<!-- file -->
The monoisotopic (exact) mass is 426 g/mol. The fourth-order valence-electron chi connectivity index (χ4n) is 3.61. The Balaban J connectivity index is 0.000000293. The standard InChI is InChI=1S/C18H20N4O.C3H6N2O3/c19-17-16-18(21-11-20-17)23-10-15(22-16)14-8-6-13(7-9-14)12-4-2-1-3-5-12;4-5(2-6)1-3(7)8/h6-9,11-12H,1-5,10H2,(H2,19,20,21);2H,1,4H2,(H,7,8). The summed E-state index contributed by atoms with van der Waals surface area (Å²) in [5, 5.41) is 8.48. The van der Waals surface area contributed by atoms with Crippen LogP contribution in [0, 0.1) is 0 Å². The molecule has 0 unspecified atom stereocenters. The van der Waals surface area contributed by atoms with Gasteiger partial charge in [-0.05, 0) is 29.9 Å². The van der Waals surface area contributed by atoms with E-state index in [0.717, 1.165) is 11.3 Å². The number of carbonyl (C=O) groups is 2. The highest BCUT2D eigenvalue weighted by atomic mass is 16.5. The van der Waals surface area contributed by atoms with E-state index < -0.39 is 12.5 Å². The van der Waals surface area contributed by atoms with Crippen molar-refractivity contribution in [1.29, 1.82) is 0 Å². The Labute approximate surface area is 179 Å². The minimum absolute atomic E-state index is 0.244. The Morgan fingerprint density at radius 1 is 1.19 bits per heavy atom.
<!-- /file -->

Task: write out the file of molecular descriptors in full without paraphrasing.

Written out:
The monoisotopic (exact) mass is 426 g/mol. The fourth-order valence-electron chi connectivity index (χ4n) is 3.61. The Balaban J connectivity index is 0.000000293. The standard InChI is InChI=1S/C18H20N4O.C3H6N2O3/c19-17-16-18(21-11-20-17)23-10-15(22-16)14-8-6-13(7-9-14)12-4-2-1-3-5-12;4-5(2-6)1-3(7)8/h6-9,11-12H,1-5,10H2,(H2,19,20,21);2H,1,4H2,(H,7,8). The summed E-state index contributed by atoms with van der Waals surface area (Å²) in [5, 5.41) is 8.48. The van der Waals surface area contributed by atoms with Crippen LogP contribution in [0, 0.1) is 0 Å². The molecule has 0 unspecified atom stereocenters. The van der Waals surface area contributed by atoms with Gasteiger partial charge in [-0.05, 0) is 29.9 Å². The van der Waals surface area contributed by atoms with E-state index in [0.717, 1.165) is 11.3 Å². The number of carbonyl (C=O) groups is 2. The highest BCUT2D eigenvalue weighted by atomic mass is 16.5. The van der Waals surface area contributed by atoms with E-state index < -0.39 is 12.5 Å². The van der Waals surface area contributed by atoms with Crippen molar-refractivity contribution in [1.29, 1.82) is 0 Å². The Labute approximate surface area is 179 Å². The minimum absolute atomic E-state index is 0.244. The Morgan fingerprint density at radius 1 is 1.19 bits per heavy atom.